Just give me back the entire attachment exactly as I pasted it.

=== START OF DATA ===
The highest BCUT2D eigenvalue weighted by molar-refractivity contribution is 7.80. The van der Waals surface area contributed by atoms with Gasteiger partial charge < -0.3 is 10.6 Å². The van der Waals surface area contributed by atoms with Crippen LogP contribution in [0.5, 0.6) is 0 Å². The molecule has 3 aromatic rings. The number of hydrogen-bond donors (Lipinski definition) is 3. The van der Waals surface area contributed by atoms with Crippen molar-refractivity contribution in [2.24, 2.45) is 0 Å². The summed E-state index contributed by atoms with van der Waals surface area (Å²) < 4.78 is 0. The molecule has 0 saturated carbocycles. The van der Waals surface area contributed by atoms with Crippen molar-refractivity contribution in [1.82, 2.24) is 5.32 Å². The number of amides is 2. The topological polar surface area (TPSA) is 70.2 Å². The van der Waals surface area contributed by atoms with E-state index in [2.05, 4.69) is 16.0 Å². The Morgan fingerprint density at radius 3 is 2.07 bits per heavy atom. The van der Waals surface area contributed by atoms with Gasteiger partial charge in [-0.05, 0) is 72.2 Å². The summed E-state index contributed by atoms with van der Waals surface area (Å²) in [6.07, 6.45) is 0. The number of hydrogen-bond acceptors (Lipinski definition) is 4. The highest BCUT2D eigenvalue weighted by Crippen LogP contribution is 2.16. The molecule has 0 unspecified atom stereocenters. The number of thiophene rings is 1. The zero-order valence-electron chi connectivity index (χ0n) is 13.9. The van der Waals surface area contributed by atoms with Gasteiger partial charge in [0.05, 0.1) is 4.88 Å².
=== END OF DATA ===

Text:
The highest BCUT2D eigenvalue weighted by molar-refractivity contribution is 7.80. The van der Waals surface area contributed by atoms with Gasteiger partial charge < -0.3 is 10.6 Å². The van der Waals surface area contributed by atoms with Crippen LogP contribution in [0.5, 0.6) is 0 Å². The molecule has 3 aromatic rings. The number of hydrogen-bond donors (Lipinski definition) is 3. The van der Waals surface area contributed by atoms with Crippen molar-refractivity contribution in [2.24, 2.45) is 0 Å². The summed E-state index contributed by atoms with van der Waals surface area (Å²) < 4.78 is 0. The molecule has 0 saturated carbocycles. The van der Waals surface area contributed by atoms with Crippen molar-refractivity contribution in [1.82, 2.24) is 5.32 Å². The number of amides is 2. The topological polar surface area (TPSA) is 70.2 Å². The van der Waals surface area contributed by atoms with E-state index in [2.05, 4.69) is 16.0 Å². The Morgan fingerprint density at radius 3 is 2.07 bits per heavy atom. The van der Waals surface area contributed by atoms with Gasteiger partial charge in [-0.05, 0) is 72.2 Å². The summed E-state index contributed by atoms with van der Waals surface area (Å²) in [6.07, 6.45) is 0. The number of hydrogen-bond acceptors (Lipinski definition) is 4. The highest BCUT2D eigenvalue weighted by Crippen LogP contribution is 2.16. The molecule has 0 unspecified atom stereocenters. The number of thiophene rings is 1. The zero-order valence-electron chi connectivity index (χ0n) is 13.9. The van der Waals surface area contributed by atoms with Gasteiger partial charge in [0.05, 0.1) is 4.88 Å².